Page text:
A seemingly groundbreaking and widely publicized study reported in Science magazine this past December may be a fake.
The study appeared to show that openly gay activists in California had persuaded conservative voters to change their minds in a lasting way by engaging the voters in “heartfelt, reciprocal and vulnerable conversations” about being gay during door-to-door advocacy campaigns. It was co-authored by Michael J. LaCour, a Ph.D. candidate in political science at the University of California, Los Angeles, and Donald P. Green, a professor at Columbia University.
For the gay rights movement, this was good news. It suggested that the country’s shift on gay rights was, at least in part, the movement’s doing, and it provided a template for advocacy going forward. Gay rights advocates in Ireland reportedly based their strategy before a national vote on same-sex marriage this week on LaCour and Green’s results.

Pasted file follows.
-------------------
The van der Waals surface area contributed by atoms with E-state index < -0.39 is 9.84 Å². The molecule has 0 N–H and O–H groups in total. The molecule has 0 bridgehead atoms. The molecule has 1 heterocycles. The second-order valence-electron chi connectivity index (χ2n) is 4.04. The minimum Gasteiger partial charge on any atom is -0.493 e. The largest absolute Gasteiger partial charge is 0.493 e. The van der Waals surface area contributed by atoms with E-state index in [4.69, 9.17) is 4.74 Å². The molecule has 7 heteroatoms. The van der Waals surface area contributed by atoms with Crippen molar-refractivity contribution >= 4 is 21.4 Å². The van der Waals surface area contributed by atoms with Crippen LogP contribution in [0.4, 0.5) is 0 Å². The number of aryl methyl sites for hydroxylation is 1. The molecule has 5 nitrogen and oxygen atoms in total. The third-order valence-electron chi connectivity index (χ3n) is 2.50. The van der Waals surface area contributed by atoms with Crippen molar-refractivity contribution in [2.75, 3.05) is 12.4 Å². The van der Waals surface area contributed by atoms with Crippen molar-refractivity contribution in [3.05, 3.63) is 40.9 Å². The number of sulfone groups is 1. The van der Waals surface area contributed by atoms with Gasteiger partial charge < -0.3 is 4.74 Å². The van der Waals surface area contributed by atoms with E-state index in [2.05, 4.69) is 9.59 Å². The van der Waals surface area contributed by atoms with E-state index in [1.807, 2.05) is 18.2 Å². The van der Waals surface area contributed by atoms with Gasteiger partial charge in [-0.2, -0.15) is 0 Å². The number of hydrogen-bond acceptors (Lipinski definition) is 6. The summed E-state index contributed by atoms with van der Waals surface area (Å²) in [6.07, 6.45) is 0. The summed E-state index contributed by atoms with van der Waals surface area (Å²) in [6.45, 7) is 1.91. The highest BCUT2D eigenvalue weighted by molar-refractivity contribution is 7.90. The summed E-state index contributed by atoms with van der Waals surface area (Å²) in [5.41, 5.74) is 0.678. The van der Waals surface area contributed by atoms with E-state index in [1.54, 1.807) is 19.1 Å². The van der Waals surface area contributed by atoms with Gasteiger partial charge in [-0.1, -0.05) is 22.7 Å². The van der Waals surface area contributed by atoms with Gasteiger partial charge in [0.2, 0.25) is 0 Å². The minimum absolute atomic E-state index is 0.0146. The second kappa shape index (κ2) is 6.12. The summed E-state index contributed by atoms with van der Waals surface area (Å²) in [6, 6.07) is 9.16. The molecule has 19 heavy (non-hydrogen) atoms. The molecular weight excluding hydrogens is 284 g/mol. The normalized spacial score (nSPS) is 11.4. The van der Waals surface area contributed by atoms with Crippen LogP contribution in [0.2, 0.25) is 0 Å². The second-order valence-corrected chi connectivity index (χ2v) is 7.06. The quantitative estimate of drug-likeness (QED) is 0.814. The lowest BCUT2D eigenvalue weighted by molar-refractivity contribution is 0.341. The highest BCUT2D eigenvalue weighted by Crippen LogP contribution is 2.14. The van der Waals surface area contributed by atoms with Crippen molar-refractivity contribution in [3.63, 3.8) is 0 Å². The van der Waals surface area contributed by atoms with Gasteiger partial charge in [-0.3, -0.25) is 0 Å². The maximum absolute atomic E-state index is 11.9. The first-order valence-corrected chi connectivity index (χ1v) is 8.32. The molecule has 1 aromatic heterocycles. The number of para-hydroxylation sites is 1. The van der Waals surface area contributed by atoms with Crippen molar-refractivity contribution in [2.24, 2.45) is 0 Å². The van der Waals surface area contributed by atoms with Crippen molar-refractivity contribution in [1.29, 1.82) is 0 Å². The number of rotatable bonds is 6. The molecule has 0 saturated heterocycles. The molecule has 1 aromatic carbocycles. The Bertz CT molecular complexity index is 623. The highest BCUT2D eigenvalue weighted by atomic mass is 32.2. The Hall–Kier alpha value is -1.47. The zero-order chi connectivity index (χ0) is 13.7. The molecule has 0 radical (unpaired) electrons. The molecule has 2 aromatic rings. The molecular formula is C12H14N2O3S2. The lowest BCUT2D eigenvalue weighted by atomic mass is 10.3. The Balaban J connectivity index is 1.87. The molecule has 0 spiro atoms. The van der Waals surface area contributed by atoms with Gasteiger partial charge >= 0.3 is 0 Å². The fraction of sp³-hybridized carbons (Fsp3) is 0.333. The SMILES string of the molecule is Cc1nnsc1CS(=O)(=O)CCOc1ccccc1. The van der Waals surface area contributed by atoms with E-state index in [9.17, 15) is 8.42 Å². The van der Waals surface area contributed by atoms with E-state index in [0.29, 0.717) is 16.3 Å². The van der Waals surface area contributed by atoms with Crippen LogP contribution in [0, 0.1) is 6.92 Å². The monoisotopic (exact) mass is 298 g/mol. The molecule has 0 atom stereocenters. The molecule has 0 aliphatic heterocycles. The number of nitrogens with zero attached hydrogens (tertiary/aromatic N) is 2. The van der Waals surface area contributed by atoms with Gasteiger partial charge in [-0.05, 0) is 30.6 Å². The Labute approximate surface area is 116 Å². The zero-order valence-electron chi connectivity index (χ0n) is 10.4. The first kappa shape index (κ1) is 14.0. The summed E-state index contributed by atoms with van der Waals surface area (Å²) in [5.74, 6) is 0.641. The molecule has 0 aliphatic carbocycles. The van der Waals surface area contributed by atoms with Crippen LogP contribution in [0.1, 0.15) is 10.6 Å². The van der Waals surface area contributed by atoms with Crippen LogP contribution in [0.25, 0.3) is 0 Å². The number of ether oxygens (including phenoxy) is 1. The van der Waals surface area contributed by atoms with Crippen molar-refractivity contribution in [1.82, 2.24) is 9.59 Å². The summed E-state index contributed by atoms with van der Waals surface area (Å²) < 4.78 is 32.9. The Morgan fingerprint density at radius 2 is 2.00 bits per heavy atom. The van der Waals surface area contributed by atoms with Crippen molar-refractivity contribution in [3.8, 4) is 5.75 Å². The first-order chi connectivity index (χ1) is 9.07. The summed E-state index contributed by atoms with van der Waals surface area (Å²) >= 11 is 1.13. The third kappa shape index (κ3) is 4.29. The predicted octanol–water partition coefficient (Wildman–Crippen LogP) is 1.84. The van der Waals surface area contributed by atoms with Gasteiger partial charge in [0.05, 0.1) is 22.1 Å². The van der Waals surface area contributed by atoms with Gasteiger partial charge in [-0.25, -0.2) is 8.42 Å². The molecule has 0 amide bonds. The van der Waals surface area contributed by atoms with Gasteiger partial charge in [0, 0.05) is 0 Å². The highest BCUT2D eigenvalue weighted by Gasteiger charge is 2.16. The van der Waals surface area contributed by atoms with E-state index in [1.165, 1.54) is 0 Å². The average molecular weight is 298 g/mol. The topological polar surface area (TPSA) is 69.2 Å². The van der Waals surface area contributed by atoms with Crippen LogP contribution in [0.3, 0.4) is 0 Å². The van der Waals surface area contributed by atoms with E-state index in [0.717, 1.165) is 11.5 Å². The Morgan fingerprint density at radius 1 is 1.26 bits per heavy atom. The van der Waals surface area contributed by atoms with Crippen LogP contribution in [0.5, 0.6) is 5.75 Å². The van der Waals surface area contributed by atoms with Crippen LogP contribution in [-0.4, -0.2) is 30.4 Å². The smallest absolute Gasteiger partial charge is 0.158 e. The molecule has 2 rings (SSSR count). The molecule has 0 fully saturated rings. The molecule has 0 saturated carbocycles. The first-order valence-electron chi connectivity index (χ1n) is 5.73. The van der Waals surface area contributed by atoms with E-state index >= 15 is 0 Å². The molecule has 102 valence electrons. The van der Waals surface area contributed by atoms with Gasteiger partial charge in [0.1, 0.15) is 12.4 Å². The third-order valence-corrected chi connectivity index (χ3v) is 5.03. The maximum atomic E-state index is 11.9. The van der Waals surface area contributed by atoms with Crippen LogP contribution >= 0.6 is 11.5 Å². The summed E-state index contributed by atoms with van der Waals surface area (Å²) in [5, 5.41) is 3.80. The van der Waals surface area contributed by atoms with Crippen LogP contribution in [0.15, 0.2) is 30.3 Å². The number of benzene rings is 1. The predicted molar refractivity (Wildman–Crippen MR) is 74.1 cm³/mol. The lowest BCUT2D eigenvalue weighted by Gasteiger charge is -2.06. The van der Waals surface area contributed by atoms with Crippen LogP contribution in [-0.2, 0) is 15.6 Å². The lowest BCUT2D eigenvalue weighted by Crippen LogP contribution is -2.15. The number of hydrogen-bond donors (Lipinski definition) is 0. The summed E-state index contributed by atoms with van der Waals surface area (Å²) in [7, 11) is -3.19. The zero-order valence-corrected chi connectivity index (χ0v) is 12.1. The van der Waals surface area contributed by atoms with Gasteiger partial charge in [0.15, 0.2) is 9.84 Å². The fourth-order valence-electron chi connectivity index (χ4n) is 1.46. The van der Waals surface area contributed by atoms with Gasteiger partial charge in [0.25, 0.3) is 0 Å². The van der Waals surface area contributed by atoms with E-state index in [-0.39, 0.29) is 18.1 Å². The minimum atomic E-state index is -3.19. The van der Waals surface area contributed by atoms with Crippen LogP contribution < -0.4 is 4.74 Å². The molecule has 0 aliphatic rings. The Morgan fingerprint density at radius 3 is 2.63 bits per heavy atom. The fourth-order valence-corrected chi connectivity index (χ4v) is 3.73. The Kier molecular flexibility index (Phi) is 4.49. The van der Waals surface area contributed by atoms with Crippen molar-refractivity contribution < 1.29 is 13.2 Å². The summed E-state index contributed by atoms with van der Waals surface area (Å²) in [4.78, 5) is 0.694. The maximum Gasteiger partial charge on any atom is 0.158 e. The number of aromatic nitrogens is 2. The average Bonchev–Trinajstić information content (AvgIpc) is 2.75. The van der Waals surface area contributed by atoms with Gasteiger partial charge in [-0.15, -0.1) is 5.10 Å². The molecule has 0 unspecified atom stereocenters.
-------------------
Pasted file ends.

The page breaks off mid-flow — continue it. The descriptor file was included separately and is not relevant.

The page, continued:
But according to a report issued Tuesday by two University of California, Berkeley, graduate students and a Yale professor, there are enough questions about the data to warrant retracting the study. Retraction Watch broke the story Wednesday about what students David Broockman (soon to be an assistant professor at Stanford) and Joshua Kalla and Yale professor Peter Aronow found.